A 48-year-old Little Valley man’s conviction for rape and unlawful imprisonment two years ago has been overturned by the Appellate Division of State Supreme Court for prosecutorial misconduct.
The first-degree rape and first-degree unlawful imprisonment convictions of Robert G. Case were unanimously reversed by the Fourth Judicial Department in Rochester.
A Cattaraugus County Court jury returned the convictions on March 16, 2015. County Court Judge Ronald Ploetz later sentenced Case to 15 years in state prison. As of Friday, he remained incarcerated at the Attica Correctional Facility.
A new trial is granted on the rape and unlawful imprisonment charges, which the justices “reversed on the law and as a matter of discretion in the interest of justice.”
The appellate justices dismissed two other convictions, second-degree assault and second-degree strangulation, but said the district attorney could re-present the second count to a new grand jury.
The justices said the evidence did not support the felony assault or strangulation convictions.
The jury in the case had acquitted Case on two other charges, second-degree burglary and third-degree burglary.
The charges stemmed from allegations that Case held a woman against her will, strangled and raped her on Jan. 31, 2014, in the town of New Albion.
First Assistant District Attorney Amber Kerling “engaged in misconduct during her closing statement by repeatedly appealing to the jury’s sympathy, by asking the jury to do justice and protect the victim by convicting the defendant, bolstering the victim’s credibility and injecting the prosecutor’s personal opinions into the trial,” the decision states
“Perhaps most egregiously, in arguing that the jury should reject defendant’s testimony that he confessed falsely to the police because he needed to use the bathroom, the prosecutor gave her personal opinion regarding the defendant’s credibility by stating that she would sit in her own urine rather than falsely admit she had committed a crime,” according to the decision.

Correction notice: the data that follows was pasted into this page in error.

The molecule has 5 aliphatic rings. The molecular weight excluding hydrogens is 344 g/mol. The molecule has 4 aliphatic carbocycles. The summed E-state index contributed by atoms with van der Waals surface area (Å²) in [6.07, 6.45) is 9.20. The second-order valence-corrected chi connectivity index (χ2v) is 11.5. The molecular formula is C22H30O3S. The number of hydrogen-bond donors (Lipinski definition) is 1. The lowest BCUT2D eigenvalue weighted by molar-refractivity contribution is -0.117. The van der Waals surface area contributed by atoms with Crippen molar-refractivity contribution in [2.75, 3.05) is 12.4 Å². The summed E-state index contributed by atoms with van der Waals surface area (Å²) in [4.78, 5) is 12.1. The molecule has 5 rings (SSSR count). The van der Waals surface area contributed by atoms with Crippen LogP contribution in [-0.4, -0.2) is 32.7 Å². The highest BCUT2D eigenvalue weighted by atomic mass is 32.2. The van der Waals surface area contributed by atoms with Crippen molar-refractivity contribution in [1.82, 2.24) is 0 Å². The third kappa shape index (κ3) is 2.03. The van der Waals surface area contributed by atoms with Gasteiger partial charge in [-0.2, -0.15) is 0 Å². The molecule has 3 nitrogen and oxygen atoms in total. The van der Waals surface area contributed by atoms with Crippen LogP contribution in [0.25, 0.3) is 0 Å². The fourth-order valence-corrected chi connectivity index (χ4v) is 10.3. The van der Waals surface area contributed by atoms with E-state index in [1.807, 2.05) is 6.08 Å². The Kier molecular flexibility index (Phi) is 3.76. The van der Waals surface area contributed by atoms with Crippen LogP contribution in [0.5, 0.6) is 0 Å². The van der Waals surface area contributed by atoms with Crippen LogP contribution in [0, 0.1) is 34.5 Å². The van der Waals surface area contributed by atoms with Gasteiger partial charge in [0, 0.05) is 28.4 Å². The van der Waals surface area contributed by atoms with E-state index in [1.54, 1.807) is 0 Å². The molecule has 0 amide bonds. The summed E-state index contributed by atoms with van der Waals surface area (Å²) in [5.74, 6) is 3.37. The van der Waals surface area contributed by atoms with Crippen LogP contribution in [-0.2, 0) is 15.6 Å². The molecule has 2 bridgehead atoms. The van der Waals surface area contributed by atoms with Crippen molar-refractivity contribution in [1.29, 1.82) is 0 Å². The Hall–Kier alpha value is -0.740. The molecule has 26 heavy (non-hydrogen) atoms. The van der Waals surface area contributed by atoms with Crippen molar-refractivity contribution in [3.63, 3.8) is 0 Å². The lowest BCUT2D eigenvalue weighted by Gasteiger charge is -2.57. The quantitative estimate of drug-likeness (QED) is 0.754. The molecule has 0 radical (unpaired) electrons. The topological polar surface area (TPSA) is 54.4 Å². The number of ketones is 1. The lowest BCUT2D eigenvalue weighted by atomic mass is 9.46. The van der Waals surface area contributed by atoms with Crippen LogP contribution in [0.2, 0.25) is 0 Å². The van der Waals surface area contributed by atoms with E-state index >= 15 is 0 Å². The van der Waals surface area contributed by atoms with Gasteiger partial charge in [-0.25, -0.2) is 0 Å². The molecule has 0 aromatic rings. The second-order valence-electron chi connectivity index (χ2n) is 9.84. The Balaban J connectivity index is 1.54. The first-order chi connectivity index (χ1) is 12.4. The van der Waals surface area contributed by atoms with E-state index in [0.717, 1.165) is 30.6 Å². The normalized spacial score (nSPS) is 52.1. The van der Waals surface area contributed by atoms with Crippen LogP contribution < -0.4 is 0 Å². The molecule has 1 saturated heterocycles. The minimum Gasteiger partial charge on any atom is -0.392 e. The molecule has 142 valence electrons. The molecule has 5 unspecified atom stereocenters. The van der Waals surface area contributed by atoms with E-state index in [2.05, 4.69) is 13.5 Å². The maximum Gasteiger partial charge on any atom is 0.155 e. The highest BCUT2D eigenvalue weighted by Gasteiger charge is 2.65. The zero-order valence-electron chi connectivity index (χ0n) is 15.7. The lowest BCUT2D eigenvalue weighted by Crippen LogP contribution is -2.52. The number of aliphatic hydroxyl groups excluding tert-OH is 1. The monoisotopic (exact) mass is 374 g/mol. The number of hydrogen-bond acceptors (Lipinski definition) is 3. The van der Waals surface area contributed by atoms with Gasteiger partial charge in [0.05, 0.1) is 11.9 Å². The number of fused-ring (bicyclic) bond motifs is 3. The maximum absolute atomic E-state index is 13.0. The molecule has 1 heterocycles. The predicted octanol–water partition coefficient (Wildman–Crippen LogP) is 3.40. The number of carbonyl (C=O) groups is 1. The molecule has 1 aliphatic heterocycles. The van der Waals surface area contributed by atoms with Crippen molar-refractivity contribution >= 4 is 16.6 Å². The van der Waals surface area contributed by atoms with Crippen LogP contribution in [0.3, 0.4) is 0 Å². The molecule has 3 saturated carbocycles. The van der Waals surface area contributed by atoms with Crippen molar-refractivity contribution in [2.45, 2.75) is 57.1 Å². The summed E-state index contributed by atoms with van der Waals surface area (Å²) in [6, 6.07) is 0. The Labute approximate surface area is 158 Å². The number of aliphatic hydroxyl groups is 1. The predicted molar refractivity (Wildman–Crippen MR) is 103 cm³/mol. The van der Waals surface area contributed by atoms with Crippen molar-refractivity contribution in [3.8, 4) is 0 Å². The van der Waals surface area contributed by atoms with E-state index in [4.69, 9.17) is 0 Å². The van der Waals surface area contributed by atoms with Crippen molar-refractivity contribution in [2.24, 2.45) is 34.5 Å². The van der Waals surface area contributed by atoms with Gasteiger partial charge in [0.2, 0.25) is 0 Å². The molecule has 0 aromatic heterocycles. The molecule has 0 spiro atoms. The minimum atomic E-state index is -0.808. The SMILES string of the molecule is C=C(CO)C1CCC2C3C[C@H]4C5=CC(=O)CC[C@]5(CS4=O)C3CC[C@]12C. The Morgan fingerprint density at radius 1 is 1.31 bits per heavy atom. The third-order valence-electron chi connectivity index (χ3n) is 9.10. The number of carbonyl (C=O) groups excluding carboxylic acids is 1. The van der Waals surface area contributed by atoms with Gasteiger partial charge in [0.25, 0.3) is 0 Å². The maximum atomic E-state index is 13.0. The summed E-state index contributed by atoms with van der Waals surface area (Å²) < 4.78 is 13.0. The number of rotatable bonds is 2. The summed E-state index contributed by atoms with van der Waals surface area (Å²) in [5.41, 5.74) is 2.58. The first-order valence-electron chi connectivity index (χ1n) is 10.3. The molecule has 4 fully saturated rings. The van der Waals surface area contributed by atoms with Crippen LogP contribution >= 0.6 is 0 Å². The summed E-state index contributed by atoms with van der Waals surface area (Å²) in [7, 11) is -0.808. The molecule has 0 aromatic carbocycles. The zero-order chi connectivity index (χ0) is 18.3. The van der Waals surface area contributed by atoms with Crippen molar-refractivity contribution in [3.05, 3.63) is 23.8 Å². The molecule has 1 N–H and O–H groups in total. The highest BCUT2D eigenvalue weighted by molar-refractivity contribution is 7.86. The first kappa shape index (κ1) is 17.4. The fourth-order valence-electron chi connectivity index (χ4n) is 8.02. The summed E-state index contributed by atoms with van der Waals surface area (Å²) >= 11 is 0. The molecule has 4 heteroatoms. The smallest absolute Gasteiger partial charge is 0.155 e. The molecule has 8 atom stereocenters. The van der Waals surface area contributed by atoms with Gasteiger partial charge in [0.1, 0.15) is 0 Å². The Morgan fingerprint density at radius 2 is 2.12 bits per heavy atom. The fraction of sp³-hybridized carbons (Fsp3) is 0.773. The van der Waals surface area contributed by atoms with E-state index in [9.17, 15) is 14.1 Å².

“We can only conclude that the prosecutor’s inflammatory [comments had] a decided tendency to prejudice the jury against the defendant,” the justices wrote, adding the misconduct “requires reversal.”
Rieman said “we’re very disappointed” in the court’s decision overturning the rape and unlawful imprisonment counts. The district attorney said in an interview with the Olean Times Herald that “it’s sometimes a fine line” in summation.
“Usually the defense lawyer objects,” she said. “We felt it was a fair comment. The judges obviously disagreed. … Sometimes in the heat of battle, you don’t have time to second-guess yourself. Amber’s a great prosecutor. She’s very ethical. Any time she is concerned about ethics, she comes to me. We have a high standard and work very hard to abide by that standard.”
Rieman said she expects Case will be returned to Cattaraugus County Court very soon on the pending indictment on the two remaining charges, first-degree rape and unlawful imprisonment.
She added she had not decided whether to re-present the second-degree strangulation charge to a second grand jury.
“The rape is the main charge,” Rieman said.
After an initial appearance in County Court, the district attorney’s office will meet in conference with Case’s attorney to “pick a trial date or discuss whether we will be able to resolve it or not.”
In their decision, the justices also said they agreed with the defendant’s contention “that he was denied effective assistance of counsel owing to defense counsel’s failure to object to the prosecutor’s misconduct during summation.”
Olean attorney Jay Carr was assigned to the case after the Public Defender’s Office indicated it had a conflict.
“Apparently the Appellate Department didn’t like the trial strategy I used,” Carr told the Olean Times Herald. “It was a difficult case, as rape cases almost always are.”